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In order to understand the current situation and tensions with North Korea, you need to understand the history of the Korean peninsula, which explains why North Korean leader Kim Jong-un seems so determined for war.

From February 1904 to September 1905, Russia and Japan fought the Russo-Japanese War for control of Korea and Manchuria. The Treaty of Portsmouth ended the war after a significant Japanese victory. In 1910, Japan formerly annexed Korea and ruled the peninsula from then through World War II.

In 1943 in the heart of World War II, US President Franklin d. Roosevelt met in Cairo with British Prime Minister Winston Churchill and Chairman of the National Government of China, Chiang Kai-shek. The purpose of the meeting was to discuss what would happen with the colonies and territories held by Japan. It was agreed that Japan would lose all of their colonies and territories including Korea, which would be allowed to be a free and independent nation

Between 1943 and 1945, the Soviet Union got involved and by the end of World War II, it was agreed that the Korean peninsula would be divided into the northern Soviet zone and southern American zone.

When World War II ended in 1945, so did Japanese rule.

In 1946 and 1947, the Soviet Union and United States tried to work out a means to unify the entire peninsula, but by this time, the ‘Cold War’ tensions between the US and Soviets was already building and it was enough to prevent any agreement on the unification of Korea, and Soviet troops entered and occupied Pyongyang, the capital of the northern division.

In 1947, the United Nations became involved and forced the formation of two separate governments – North and South Korea.

On June 25, 1950, 75,000 North Korean troops invaded South Korea for the purpose to unify the peninsula back into one nation.

On July 27, 1953, after a little more than 3-years of war, an armistice was signed, ending the war and establishing the Korean Demilitarized Zone separating North and South Korea.

However, North Korean leaders since that time still believe that there should be one Korea and that they are the rightful government to rule the entire peninsula. Ever since the armistice was ignored in 1953, there has been a great deal of tension between North and South Korea and between North Korea and the United States.

In 1949, Kim Il-sung became the Chairman of the Central Committee of North Korea. He died in 1994.

In 1994, Kim Jong-Il, son of Kim Il-sung, took over as the supreme leader of North Korea. His death in 2011 is still controversial as to cause.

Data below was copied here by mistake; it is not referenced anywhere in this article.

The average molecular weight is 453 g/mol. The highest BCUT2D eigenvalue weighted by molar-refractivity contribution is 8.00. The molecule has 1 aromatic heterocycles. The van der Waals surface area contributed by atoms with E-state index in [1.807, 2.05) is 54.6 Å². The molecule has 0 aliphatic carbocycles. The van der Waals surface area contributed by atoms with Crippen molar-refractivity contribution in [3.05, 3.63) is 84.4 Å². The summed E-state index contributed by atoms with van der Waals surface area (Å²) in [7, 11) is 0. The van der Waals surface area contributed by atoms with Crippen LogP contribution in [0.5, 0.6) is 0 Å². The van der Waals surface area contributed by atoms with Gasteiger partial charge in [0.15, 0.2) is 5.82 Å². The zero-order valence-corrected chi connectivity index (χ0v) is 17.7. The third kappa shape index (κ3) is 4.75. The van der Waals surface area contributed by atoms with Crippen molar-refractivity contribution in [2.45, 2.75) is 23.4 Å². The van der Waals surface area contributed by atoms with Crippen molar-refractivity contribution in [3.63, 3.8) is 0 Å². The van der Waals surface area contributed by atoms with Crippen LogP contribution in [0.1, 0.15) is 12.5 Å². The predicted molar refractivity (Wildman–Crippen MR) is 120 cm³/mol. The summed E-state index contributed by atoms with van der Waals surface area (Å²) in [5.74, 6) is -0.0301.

In 2011, Kim Jong-un, son of Kim Jong-Il, assumed the supreme leadership of North Korea and continues to rule. Born in 1984, he was only 27-years-old and was raised in an atmosphere that believed that North Korea is the only rightful government for the entire Korean peninsula and has vowed to see the unification of Korea under his rule.

This explains the tensions between North Korea and the United States, who still has a great influence in South Korea and protecting it from North Korea. The only peace acceptable to Kim Jong-un stems on control of South Korea being handed over to North Korea.

With the growing tensions between North Korea and the United States and South Korea, former President Jimmy Carter has announced that he is willing to travel to North Korea on a diplomatic mission to obtain peace. The question is, what would Carter offer Kim?

Don’t forget that when Jimmy Carter was president, he gave the Panama Canal away to Panama and  into the hands of a socialist military leader.

Also, it was when Carter was president that 52 Americans were taken hostage by Iran. They were held for 444 days. Carter authorized only 1 attempt to rescue the hostages, but that plan was a disaster and Carter was warned by many in the military that there was little chance of succeeding. Eight Americans were sacrificed in Carter’s ordered doomed rescue.

What many Americans don’t know is that some of our military’s elitist special forces were in the vicinity and ready to rescue the American hostages and believed they could do so with little to no loss of life, but Carter refused to give the order. Instead he intentionally sent 8 Americans to their certain death against most recommendations. I know this because a childhood friend was one of the special forces stationed near Iran and ready to take his men into Tehran and rescue the American hostages.

If Jimmy Carter goes to North Korea, I would not be surprised to hear that he promises Kim Jong-un that he could have control of South Korea. Carter’s history suggests that he will sacrifice the lives and freedoms of the 51 million people in South Korea, in his attempt to prevent war with North Korea.



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